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Agriculture News

New case of bovine tuberculosis found in northern Michigan

Capital Press | Posted on September 9, 2016

State officials say another case of bovine tuberculosis has been detected on a northern Michigan cattle farm. The Department of Agriculture and Rural Development says the potentially fatal illness was confirmed in an Alcona County beef herd when one of the animals was tested before being moved to another place. Sixty-six cattle herds in Michigan have been found to be infected with bovine TB since 1998. Alcona County is one of four counties where cattle producers must test their herds for the disease annually and before they’re moved.

WI Senator fights Canadian milk trade barriers

WSAW TV | Posted on September 8, 2016

Senator Tammy Baldwin says millions are being lost in milk export sales to Canada due to dairy pricing changes this spring. Baldwin is asking USDA Secretary Tom Vilsack and U.S. Trade Representative Michael to investigate the new Canadian dairy pricing policies to see whether they're fair and to make sure trade agreements are being upheld. “You need to investigate whether trade deals are being broken though this policy and you especially need to talk with your Canadian counterparts now that they're looking at expanding this Ontario based policy nationwide,” said Baldwin. Agricultural agent at UW-Extension Mark Hagedorn says Canada is pushing to impose limitations on the importation of milk products. “If we aren't able to export products it will have an impact on what we receive in our milk check every month. The more products we have here at home the less value it has here,” explained Hagedorn.

Avian influenza action plan unveiled by U.S. Poultry & Egg Association

Global Meat | Posted on September 8, 2016

The U.S. Poultry & Egg Association (USPOULTRY) has launched materials to help poultry producers organize and implement an incident response plan. 

Class Action Lawsuit: Poultry Producers manipulated market

Cook Couny Record | Posted on September 8, 2016

Maplevale Farms, one of the country’s leading food service providers, has brought a federal class action antitrust lawsuit against the country’s top poultry producers, alleging they conspired to hatch a plan to manipulate the supply of chicken to keep the price of the birds artificially high, harvesting bumper profits. According the complaint, at a time their input costs were falling – in particular, the prices of the corn and soybeans used to feed their chickens – the prices of broilers remained stubbornly high, relative to past “boom and bust” cycles. The lawsuit pinned the blame on the historically unusual price stability on alleged cooperation between the large poultry producers.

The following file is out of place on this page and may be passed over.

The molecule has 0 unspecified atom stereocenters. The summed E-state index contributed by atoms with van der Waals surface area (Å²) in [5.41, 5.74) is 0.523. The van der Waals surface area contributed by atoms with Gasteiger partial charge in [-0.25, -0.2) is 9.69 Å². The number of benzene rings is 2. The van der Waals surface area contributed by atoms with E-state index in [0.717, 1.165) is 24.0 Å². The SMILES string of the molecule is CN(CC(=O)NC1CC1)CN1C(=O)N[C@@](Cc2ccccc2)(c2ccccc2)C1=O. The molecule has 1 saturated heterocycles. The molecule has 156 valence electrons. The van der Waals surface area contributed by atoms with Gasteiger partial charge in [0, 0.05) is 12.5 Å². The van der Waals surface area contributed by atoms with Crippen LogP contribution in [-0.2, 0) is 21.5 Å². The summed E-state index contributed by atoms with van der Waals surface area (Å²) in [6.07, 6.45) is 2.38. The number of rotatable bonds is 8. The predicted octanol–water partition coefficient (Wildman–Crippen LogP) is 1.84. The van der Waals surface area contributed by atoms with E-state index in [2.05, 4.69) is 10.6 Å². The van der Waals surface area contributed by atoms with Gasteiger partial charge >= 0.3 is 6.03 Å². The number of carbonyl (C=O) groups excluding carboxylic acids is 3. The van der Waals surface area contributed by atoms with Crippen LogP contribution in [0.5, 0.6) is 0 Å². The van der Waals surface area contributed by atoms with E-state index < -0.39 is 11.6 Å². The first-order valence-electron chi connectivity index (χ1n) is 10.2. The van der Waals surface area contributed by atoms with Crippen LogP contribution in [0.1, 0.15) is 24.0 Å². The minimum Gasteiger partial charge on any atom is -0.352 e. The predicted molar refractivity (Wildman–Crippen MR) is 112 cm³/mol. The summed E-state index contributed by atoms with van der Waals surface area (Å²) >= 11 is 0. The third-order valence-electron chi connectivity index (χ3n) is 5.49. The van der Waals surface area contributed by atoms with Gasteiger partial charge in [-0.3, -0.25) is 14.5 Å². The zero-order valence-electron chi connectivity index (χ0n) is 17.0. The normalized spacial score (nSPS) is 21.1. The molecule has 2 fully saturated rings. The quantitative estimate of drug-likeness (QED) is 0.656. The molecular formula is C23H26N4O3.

Cuban Connection: The journey of one rice farmer

KATC | Posted on September 8, 2016

Louisiana Agricultural commissioner Mike Strain presented the Cuban government with a memorandum of understanding.  "It's a pledge of mutual support, working together to grow agricultural trade, industrial trade."  In upcoming months, Cuban officials will revise the memorandum, and on a state visit in October, Governor Edwards is scheduled to sign it.   But for Guillory, there's no deeper understanding than talking rice farmer to rice farmer... "Farmers everywhere have a fraternity that no one else understands."  ...and there's no substitute for a shared cigar-and a handshake. 

Migrant farmworkers on 1,500-kilometre caravan to Ottawa

Windsor Star | Posted on September 8, 2016

Fifty years after Canada began flying in seasonal workers to help out on the farm, a group is rallying to have the program’s participants granted permanent immigration status.  “These are the workers putting food on our tables, but they’re not being treated the same as other workers,” said Elizabeth Ha, a member of Harvesting Freedom, a migrant farmworker caravan travelling over the next several weeks from Windsor to Ottawa to highlight issues facing those seasonal visitors.  Facing unemployment at home on the Caribbean island of St. Lucia, Gabriel Allahdua said it was a “great, great, great moment in my life” when he was selected to participate in the program and visit his first developed country. Allahdua spent four years at an Ontario farm, but he said his initial “high expectations” were met with disappointment.